Ultimately, in terms of what we are used to seeing with Morton, more went wrong than right. However, there were some bright spots to where if he can make the adjustments needed, he can still be an above average pitcher for the Atlanta Braves.
Fundamentally, the fact that Morton never really figured out his homer issues while more or less pitching like the same guy otherwise led to whiplash in his season. When he wasn’t tagged for a homer, he often looked brilliant. When he was, the starts got ugly. Given that the homers seemed to plague him randomly, as HR/FB will cause, it led to a really inconsistent season.
On July 3, Morton uncorked a dominant vintage Morton start against the Reds, allowing just a hit and a walk over seven scoreless frames while striking out ten Reds in a very small ballpark, while nursuing a 1-0 lead for most of those frames.
(The Braves ended up losing this game after Morton’s departure due to some unusual bullpen meltdown action.)
The curveball helped him get out of all sorts of jams, so long as he could spot it at least decently. Check out this Houdini act thanks for Jonathan Villar, in another nice game for Morton (7/3 K/BB ratio, zero homers allowed):
But, when Morton was horrible, it was tough to watch. Probably the worst game of his season came on September 25 in Philadephia. The Braves won, but with little thanks to Morton, who allowed two homers and had a 4/3 K/BB ratio, but was allowed to keep pitching despite the lack of any success. After being handed a 2-0 lead in the first, Morton immediately blew it by allowing a leadoff homer and then two more runs; after the Braves tied it, he allowed a second homer to Kyle Schwarber. After the Braves had a two-run homer to put them ahead by a run, Morton was left in for the fifth until he was wiped out by a rain delay, and gave up two more runs in the process.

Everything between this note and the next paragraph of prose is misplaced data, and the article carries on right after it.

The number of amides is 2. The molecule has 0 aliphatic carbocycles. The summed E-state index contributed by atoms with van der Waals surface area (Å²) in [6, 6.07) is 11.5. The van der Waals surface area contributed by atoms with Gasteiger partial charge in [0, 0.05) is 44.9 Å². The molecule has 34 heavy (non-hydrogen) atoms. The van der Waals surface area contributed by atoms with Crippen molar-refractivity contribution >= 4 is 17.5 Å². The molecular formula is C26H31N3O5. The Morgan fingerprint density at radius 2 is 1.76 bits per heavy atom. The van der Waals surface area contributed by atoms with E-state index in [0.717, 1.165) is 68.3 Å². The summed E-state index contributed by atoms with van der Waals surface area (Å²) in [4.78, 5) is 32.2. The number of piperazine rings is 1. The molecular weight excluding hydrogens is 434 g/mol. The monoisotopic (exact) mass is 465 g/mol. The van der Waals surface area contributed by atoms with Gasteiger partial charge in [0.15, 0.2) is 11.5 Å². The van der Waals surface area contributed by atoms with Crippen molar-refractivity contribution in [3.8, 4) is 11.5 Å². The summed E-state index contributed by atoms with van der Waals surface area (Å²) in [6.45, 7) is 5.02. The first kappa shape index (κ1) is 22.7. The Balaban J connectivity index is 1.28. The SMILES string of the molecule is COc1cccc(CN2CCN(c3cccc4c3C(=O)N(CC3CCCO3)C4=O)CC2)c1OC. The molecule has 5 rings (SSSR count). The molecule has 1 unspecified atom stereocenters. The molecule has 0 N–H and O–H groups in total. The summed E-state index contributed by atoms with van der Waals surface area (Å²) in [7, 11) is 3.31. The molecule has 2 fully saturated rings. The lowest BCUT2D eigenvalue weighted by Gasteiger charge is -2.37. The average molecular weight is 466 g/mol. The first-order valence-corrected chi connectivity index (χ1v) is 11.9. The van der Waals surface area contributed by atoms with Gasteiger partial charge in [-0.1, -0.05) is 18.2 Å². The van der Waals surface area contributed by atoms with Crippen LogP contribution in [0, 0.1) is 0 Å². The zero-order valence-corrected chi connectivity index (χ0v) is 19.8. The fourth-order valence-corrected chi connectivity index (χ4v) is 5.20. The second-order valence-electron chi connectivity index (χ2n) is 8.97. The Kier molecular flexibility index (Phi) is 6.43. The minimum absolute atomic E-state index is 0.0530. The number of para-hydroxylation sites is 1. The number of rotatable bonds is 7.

These two homers by Schwarber show some of Morton’s challenges over the course of the season:
As does something like this — an 0-2, not-poorly-located fastball that still gets demolished.
Things, of course, came to a head when Morton was asked to stop the Braves from being eliminated in NLDS Game 4. After wriggling his way out of trouble in the first, Morton had to do so in the second, and a very poor curveball was poorly-timed for the Braves:
What to expect in 2023
According to FGDC via Fangraphs, Morton is projected to pitch 166.0 innings in twenty-nine games with a 25.9 percent strikeout rate, 7.7 percent walk rate, 3.80 ERA, 3.63 FIP, and a 2.6 fWAR.
These projections predict a better performance than Morton’s 2022 that had him pitch to a 28.2 percent strikeout rate, 8.7 percent walk rate, 4.34 ERA, 4.26 FIP, and 1.5 fWAR. The idea is that if Morton could xFIP like he did in 2022 at age 38, he should be able to do so again at age 39, and hopefully have the HR/FB regress to something tolerable. But, given Morton’s huge issues in that department in 2022, it’s not clear whether it’s just going to happen innately, or if Morton needs to change his sequences or mechanics to get there. The Braves didn’t seem too concerned about the FIP-xFIP gap when extending him, but the only way we’ll know whether he can overcome it is by watching his 2023 season.
Charlie Morton does still have the tools, as we saw with his still well above average curve, but time will tell if we see the 2021 version of Charlie Morton, or the 2022 version.